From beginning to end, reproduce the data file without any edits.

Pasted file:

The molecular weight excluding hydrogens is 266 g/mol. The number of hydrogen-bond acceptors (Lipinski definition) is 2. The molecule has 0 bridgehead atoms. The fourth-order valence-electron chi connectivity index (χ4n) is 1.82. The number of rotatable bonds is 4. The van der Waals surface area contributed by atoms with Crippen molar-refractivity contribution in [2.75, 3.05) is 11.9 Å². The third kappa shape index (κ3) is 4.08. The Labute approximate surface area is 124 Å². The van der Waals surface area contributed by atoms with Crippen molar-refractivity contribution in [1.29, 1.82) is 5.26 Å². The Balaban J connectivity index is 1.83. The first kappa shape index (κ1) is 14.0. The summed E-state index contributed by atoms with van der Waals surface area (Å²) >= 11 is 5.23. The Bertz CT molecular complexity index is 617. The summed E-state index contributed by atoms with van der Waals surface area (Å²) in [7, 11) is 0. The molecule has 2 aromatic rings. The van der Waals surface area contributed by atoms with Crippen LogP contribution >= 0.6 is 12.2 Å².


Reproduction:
The molecular weight excluding hydrogens is 266 g/mol. The number of hydrogen-bond acceptors (Lipinski definition) is 2. The molecule has 0 bridgehead atoms. The fourth-order valence-electron chi connectivity index (χ4n) is 1.82. The number of rotatable bonds is 4. The van der Waals surface area contributed by atoms with Crippen molar-refractivity contribution in [2.75, 3.05) is 11.9 Å². The third kappa shape index (κ3) is 4.08. The Labute approximate surface area is 124 Å². The van der Waals surface area contributed by atoms with Crippen molar-refractivity contribution in [1.29, 1.82) is 5.26 Å². The Balaban J connectivity index is 1.83. The first kappa shape index (κ1) is 14.0. The summed E-state index contributed by atoms with van der Waals surface area (Å²) >= 11 is 5.23. The Bertz CT molecular complexity index is 617. The summed E-state index contributed by atoms with van der Waals surface area (Å²) in [7, 11) is 0. The molecule has 2 aromatic rings. The van der Waals surface area contributed by atoms with Crippen LogP contribution >= 0.6 is 12.2 Å².